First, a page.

Greg Berman who leads the Center for Court Innovation is among the nation’s great thinkers about courts so that when he makes observations people should read them. He recently posted on his blog the following commentary:
One of the more enjoyable assignments I have had of late was provided to me by the good folks at Quid Pro Books, who asked me to write the foreword for a new edition of Malcolm Feeley‘s Court Reform on Trial: Why Simple Solutions Fail.  I was flattered by the ask.  I am a big fan of Feeley’s work, which also includes the classic The Process Is The Punishment.

It was a pleasure to be given an excuse to re-read Court Reform on Trial, which was one of the few books that directly influenced Trial & Error in Criminal Justice Reform.  As a teaser to encourage sales of the reprint when it becomes available, I offer this small taste of Feeley’s prose from Court Reform on Trial:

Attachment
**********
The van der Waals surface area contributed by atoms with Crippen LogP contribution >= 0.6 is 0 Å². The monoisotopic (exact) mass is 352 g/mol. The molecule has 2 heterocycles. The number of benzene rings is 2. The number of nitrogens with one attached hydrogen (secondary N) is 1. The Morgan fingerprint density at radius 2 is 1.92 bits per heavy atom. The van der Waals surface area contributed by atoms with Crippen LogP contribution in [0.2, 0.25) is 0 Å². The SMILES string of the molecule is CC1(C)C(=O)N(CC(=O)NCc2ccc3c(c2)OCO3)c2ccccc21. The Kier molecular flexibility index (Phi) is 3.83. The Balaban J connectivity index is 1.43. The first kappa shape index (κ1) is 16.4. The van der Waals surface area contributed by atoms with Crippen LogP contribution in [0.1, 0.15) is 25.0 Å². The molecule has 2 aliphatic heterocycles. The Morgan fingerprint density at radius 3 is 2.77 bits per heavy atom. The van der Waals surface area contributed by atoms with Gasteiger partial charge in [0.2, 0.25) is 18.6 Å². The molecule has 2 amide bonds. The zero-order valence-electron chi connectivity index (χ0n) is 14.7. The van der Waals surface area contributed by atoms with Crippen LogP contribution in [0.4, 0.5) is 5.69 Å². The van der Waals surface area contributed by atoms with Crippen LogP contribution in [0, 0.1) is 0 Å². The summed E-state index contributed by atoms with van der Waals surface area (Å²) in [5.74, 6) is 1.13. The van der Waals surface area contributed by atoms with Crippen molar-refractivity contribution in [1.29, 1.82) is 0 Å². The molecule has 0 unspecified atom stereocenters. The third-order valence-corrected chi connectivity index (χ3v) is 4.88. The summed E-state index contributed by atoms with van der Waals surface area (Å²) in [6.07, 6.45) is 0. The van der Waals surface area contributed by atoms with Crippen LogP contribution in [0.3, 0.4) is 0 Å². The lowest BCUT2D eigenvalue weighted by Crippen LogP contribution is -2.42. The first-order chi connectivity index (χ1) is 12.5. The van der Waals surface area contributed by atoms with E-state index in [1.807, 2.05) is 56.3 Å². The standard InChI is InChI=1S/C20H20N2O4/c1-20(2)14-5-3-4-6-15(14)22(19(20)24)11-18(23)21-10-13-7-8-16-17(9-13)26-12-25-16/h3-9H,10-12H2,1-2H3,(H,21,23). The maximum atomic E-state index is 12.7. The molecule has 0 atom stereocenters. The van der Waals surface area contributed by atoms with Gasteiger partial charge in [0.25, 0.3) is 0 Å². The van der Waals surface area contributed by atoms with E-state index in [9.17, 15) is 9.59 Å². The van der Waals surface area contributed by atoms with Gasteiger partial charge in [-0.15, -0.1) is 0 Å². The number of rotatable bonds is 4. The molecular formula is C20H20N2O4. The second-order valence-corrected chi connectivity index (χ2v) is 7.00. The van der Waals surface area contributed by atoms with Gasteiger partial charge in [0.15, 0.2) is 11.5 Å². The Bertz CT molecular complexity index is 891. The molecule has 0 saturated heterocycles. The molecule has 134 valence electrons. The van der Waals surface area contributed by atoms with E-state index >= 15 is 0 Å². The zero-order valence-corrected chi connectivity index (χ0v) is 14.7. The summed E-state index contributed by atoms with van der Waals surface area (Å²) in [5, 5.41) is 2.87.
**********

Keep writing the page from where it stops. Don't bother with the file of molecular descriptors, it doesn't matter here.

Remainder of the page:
“Whatever one’s goals, there is a tendency to expect too much of the courts.  Higher standards can lead to improvements, but exaggerated expectations can also foster disillusionment…Courts cannot solve the problem of crime or event make a significant dent in it.  Thus, in a very real sense the courts — charged with handling society’s failures — will always fail.  What the family, the church, the workplace, and the school cannot do, neither can the courts.”


One Response to “Court Reform on Trial: A Commentary by Greg Berman of the Center for Court Innovation”

  1. Roger Hanson Says:

    Judge Kevin Burke does a the judicial community a favor by drawing attention to Malcolm Feeley’s claim In Court Reform on Trial that courts cannot solve the problem of crime. True.
    Yet, is a solution the appropriate goal for any social reform effort? Solutions rely on deductive rules of logic to reach undeniable conclusions. In contrast, responses incoporate the constraints of reality and sets the objective as resolving a problem for practical purposes. The alternatives are not just solutions or failure. They are measurable responses to insoluble problems.


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